Consider a multi-agent system consisting of agents with , for , and for . The communication topology is given in Figure 1, with the following Laplacian matrix: The eigenvalues of are , , , and . According to Theorem 8, can be chosen as and parameters in the estimator (4) can be chosen as , , and Figures 2 and 3 show, respectively, the position and velocity responses of nodes 1–4. It can be seen that consensus can be achieved in this case.

465671.fig.001
Figure 1: The network topology associated with agents to .
465671.fig.002
Figure 2: Position responses of agents 1–4.
465671.fig.003
Figure 3: Velocity responses of agents 1–4.

5. Conclusions and Future Work

The fault-tolerant consensus problem for multi-agent systems with actuator faults was considered. A fault estimator based consensus protocol is provided, together with a sufficient condition under which the consensus can be achieved. It is proved that consensus errors of all agents can converge to a small set around the origin. The numerical example confirmed the proposed theoretical results. In practice, many systems have stochastic Markovian jumping dynamics [2732]. Future research efforts will be devoted to the fault tolerant consensus problem of multi-agent systems with stochastic Markovian jumping dynamics.

Acknowledgments

This study was supported by National Natural Science Foundation of China under Grants 61203024, 61100116, 61374063, and 61304249, Natural Science Fundamental Research Project of Jiangsu Colleges and Universities under Grant 12KJB120001, and the Natural Science Foundation of Jiangsu Province of China under Grant BK2011492.

References

  1. R. Olfati-Saber and R. M. Murray, “Consensus problems in networks of agents with switching topology and time-delays,” IEEE Transactions on Automatic Control, vol. 49, no. 9, pp. 1520–1533, 2004. View at Publisher · View at Google Scholar · View at Scopus
  2. W. Ren and R. W. Beard, “Consensus seeking in multiagent systems under dynamically changing interaction topologies,” IEEE Transactions on Automatic Control, vol. 50, no. 5, pp. 655–661, 2005. View at Publisher · View at Google Scholar · View at Scopus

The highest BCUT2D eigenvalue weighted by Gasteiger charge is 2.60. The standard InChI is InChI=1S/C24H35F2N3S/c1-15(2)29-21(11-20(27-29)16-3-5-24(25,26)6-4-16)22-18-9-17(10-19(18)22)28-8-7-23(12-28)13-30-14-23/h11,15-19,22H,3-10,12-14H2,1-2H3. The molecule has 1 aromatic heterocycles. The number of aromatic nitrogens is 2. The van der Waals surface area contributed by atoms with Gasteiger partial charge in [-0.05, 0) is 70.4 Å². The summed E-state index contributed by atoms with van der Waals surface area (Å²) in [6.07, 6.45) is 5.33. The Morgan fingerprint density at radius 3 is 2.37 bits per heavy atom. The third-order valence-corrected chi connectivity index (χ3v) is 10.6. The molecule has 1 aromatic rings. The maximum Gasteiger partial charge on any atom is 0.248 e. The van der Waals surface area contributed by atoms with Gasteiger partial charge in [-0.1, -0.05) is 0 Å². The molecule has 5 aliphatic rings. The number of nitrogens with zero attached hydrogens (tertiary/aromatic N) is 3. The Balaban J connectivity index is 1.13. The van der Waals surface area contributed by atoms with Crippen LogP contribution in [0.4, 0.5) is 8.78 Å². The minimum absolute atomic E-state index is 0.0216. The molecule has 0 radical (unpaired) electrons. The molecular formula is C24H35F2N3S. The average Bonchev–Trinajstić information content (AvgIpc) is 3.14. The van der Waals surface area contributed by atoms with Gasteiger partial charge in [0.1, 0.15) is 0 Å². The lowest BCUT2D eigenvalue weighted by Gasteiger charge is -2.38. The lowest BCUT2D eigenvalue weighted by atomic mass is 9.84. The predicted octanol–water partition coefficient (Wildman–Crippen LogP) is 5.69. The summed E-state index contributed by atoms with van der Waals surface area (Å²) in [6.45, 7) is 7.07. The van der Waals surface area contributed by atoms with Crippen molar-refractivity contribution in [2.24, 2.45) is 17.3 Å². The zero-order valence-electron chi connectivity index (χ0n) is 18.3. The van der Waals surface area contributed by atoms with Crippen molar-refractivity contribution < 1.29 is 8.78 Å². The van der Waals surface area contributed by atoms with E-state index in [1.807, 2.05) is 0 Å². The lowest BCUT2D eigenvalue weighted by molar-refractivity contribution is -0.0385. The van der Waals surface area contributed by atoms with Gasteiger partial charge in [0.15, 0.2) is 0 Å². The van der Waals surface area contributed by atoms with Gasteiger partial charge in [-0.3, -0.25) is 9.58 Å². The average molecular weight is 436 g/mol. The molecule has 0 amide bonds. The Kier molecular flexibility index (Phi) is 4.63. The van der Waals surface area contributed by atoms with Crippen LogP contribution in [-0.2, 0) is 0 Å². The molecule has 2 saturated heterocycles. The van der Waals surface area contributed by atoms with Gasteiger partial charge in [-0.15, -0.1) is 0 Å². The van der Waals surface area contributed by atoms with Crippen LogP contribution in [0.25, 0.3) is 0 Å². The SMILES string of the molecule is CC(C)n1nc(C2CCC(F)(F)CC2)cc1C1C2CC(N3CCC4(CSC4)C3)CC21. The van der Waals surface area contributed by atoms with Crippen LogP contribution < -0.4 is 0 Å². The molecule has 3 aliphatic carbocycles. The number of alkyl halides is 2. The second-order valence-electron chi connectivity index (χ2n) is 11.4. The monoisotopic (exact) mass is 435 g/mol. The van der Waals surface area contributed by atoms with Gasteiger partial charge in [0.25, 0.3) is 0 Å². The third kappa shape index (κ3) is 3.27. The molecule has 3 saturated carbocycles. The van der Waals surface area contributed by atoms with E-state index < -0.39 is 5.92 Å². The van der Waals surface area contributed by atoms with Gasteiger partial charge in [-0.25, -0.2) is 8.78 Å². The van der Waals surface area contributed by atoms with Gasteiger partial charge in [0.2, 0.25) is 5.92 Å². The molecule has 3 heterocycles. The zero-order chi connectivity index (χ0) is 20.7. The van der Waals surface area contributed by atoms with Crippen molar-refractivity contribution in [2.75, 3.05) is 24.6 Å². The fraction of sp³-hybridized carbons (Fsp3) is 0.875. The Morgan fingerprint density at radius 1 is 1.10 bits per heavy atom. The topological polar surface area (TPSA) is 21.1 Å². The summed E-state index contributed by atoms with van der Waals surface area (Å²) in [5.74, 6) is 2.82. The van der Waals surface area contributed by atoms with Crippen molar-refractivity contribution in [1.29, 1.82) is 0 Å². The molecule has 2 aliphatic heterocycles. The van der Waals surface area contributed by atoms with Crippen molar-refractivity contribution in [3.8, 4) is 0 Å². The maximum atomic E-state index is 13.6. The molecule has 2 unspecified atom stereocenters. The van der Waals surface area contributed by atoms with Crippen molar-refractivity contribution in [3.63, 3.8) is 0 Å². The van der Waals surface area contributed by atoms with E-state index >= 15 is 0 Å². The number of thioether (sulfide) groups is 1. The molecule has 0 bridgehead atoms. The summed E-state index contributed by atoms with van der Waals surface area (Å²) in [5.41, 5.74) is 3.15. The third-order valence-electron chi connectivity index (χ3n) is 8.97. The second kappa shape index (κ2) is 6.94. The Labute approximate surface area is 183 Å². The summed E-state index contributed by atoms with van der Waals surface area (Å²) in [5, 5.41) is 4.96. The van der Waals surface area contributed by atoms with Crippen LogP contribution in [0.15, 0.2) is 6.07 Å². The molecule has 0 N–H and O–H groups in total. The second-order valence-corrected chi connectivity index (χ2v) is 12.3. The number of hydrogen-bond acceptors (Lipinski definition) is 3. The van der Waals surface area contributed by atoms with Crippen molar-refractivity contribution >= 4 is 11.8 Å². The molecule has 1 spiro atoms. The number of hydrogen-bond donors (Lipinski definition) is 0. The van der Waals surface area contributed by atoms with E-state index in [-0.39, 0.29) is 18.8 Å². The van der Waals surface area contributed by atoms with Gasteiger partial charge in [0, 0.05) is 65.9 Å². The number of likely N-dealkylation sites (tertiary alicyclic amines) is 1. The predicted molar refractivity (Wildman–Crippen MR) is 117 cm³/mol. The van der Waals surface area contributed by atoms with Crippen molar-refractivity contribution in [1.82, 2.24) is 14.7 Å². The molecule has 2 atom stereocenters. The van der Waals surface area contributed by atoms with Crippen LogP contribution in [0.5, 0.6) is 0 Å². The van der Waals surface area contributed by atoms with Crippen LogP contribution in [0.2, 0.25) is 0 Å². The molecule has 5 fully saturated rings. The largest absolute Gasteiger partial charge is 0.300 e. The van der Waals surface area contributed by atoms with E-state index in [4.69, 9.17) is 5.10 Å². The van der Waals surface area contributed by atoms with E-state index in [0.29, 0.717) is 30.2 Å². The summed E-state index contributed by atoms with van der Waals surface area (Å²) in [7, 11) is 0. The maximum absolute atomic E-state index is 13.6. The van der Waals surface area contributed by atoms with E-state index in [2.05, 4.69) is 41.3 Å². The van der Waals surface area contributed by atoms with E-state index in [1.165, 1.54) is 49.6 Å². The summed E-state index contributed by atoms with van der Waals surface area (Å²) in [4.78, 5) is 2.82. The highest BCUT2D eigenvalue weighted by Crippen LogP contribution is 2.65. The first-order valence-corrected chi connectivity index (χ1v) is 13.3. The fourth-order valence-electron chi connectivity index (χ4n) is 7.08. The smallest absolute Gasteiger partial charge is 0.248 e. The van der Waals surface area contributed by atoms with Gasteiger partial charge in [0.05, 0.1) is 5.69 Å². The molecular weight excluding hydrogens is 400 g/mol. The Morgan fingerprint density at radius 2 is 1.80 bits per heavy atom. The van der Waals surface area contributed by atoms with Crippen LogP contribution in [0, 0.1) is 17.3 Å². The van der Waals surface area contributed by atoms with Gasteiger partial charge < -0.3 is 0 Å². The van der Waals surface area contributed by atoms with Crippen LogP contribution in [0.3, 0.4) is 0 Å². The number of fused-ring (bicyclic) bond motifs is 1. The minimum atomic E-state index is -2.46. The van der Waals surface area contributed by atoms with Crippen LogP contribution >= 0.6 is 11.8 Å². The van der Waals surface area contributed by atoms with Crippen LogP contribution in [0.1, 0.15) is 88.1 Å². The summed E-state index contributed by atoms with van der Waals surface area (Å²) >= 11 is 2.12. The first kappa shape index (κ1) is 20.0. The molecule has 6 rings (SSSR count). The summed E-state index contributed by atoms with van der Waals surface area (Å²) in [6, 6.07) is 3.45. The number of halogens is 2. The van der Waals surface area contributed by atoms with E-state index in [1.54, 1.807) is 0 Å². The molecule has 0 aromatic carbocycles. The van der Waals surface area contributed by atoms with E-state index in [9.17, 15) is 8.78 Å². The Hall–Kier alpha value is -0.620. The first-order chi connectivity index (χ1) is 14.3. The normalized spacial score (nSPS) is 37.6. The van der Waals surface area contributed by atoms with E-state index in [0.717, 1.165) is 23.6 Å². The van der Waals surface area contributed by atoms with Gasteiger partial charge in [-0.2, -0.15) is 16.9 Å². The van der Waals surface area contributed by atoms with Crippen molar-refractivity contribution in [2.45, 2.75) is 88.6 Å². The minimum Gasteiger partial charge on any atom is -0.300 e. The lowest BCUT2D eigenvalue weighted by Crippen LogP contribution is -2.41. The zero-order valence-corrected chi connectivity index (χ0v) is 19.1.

3. W. Ren, “Multi-vehicle consensus with a time-varying reference state,” Systems and Control Letters, vol. 56, no. 7-8, pp. 474–483, 2007. View at Publisher · View at Google Scholar · View at Scopus
  4. W. Yu, G. Chen, and M. Cao, “Some necessary and sufficient conditions for second-order consensus in multi-agent dynamical systems,” Automatica, vol. 46, no. 6, pp. 1089–1095, 2010. View at Publisher · View at Google Scholar · View at Scopus
  5. H. Zhao, S. Xu, D. Yuan, J. Lu, and Y. Zou, “Minimum communication cost consensus in multi-agent systems with Markov chain patterns,” IET Control Theory and Applications, vol. 5, no. 1, pp. 63–68, 2011. View at Publisher · View at Google Scholar · View at Scopus
  6. H. Zhao, W. Ren, D. Yuan, and J. Chen, “Distributed discrete-time coordinated tracking with Markovian switching topologies,” Systems & Control Letters, vol. 61, pp. 766–772, 2012. View at Google Scholar
  7. D. Yuan, S. Xu, H. Zhao, and Y. Chu, “Accelerating distributed average consensus by exploring the information of second-order neighbors,” Physics Letters A, vol. 374, no. 24, pp. 2438–2445, 2010. View at Publisher · View at Google Scholar · View at Scopus
  8. D. Yuan, S. Xu, H. Zhao, and Y. Chu, “Distributed average consensus via gossip algorithm with real-valued and quantized data for 0<q<1,” Systems and Control Letters, vol. 59, no. 9, pp. 536–542, 2010. View at Publisher · View at Google Scholar · View at Scopus
  9. S. Liu, T. Li, and L. Xie, “Distributed consensus for multiagent systems with communication delays and limited data rate,” SIAM Journal on Control and Optimization, vol. 49, no. 6, pp. 2239–2262, 2011. View at Publisher · View at Google Scholar · View at Scopus
  10. P. Lin, Y. Jia, and L. Li, “Distributed robust H consensus control in directed networks of agents with time-delay,” Systems and Control Letters, vol. 57, no. 8, pp. 643–653, 2008. View at Publisher · View at Google Scholar · View at Scopus
  11. Z. Li, Z. Duan, G. Chen, and L. Huang, “Consensus of multi-agent systems and synchronization of complex networks: a unified viewpoint,” IEEE Transactions on Circuits and Systems I, vol. 57, pp. 213–224, 2010. View at Google Scholar
  12. G. Wen, G. Hu, W. Yu, J. Cao, and G. Chen, “Consensus tracking for higher-order multi-agent systems with switching directed topologies and occasionally missing control inputs,” Systems & Control Letters, vol. 62, pp. 1151–1158, 2013. View at Google Scholar